Do you agree that some media houses act as mouthpieces of insurgent groups?

SN: Yes and I find it very disgusting. I think I owe some explanation here. The media houses, posing as supporters of the rebels, do so, not because of their love for the rebel cause but because their projected image as anti- establishment gets them better circulation. Sensational and irresponsible reporting makes them 'popular' while they go on dishing out distorted news and half-truths. It is indeed a very sad state of affairs.

Of late, even ULFA chief Paresh Baruah has started writing articles in local dailies. Is this a way to reach out to the masses or do you think there is a hidden agenda in it?

Ans: This is question for him to answer. I may not agree with what he has to say but I will always support his unconditional right to express his views through his articles.

When you were in the outfit, were you given training on how to handle the media? Was media an important component of your training?

SN: We were the beginners and there was none to train us. Later on we did try to prepare the boys working in the publicity wing.

Why did you join the ULFA? And why did you decide to leave? Were you disillusioned?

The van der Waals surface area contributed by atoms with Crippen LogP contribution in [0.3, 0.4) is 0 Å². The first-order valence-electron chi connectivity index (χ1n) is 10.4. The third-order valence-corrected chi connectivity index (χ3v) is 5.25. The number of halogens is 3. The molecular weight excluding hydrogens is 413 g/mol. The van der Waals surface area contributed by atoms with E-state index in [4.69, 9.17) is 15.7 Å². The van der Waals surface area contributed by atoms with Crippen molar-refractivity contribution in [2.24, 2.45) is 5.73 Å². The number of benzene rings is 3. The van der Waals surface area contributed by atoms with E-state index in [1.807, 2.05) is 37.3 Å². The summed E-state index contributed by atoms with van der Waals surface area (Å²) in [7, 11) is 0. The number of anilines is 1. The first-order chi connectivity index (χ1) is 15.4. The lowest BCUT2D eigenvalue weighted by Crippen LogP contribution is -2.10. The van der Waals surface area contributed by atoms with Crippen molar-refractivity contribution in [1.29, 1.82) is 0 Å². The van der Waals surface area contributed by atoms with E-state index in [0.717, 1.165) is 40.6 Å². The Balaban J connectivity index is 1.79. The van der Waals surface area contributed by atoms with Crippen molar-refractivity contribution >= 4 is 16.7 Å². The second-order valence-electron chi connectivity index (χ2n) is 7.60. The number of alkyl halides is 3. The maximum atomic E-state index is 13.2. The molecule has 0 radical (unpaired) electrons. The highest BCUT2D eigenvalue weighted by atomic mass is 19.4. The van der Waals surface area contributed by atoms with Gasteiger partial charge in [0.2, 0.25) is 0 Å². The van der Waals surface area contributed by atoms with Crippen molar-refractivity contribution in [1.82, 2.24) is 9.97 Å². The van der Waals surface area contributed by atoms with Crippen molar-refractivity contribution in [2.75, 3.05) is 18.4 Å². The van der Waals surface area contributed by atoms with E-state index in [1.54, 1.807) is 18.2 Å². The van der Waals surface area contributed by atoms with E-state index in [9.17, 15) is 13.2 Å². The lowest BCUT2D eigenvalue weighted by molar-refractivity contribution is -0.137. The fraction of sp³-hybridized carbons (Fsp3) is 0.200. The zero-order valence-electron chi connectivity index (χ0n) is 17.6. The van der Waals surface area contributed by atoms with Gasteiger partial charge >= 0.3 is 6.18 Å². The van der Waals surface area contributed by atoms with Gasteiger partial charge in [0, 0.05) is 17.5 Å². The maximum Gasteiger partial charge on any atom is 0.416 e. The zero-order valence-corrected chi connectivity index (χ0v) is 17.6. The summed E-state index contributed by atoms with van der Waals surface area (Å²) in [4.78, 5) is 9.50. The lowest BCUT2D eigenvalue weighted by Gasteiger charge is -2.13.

Ans: At a point in time we felt
Assam needs to be a sovereign entity to solve its socio-political problems. I decided to leave when I felt that sovereignty has lost its earlier importance in the context of the emergence of the 'global village'. Yes, I was disillusioned with our leadership. I am sorry, the answers have been very short but I would need quite a number of pages to explain fully.

What were your main source of news when you were in ULFA? How many newspapers did you scan? Was radio also a source of news?

SN: All newspapers published from
Assam and some important ones from the rest of India and abroad. Radio was a very handy source, specially in the remote areas.

Do you think the pen is mightier than the sword? In a sense, did media in a way empower you more than the gun did at a point of time?

SN: I believe both the pen and the sword have their own importance and relevance. I have always felt more empowered with a pen than a gun.

Do you see a difference in the role you played as the publicity secretary of ULFA and now an independent mediaperson?


SN: Yes, as the spokesman for ULFA, I spoke for the organization, espousing the official line, irrespective of my personal opinion. It was very frustrating sometime. As an independent media person, I can now freely air my own opinions. Now, I can say and write what I really believe in.

Do you think you have been able to contribute to society better through journalism? What are your main achievements in this field?


SN: I do think so. I have focused more on the social problems through my regular columns in various newspapers. I have tried to challenge some well circulated 'myths' regarding socio-political problems afflicting Assam and I believe I have been successful, at least to an extent, in inducing fresh thoughts.

Is it easy to be objective while writing about ULFA now as a mediaperson?


SN: I have no problem. On the contrary my past association helps in understanding their actions.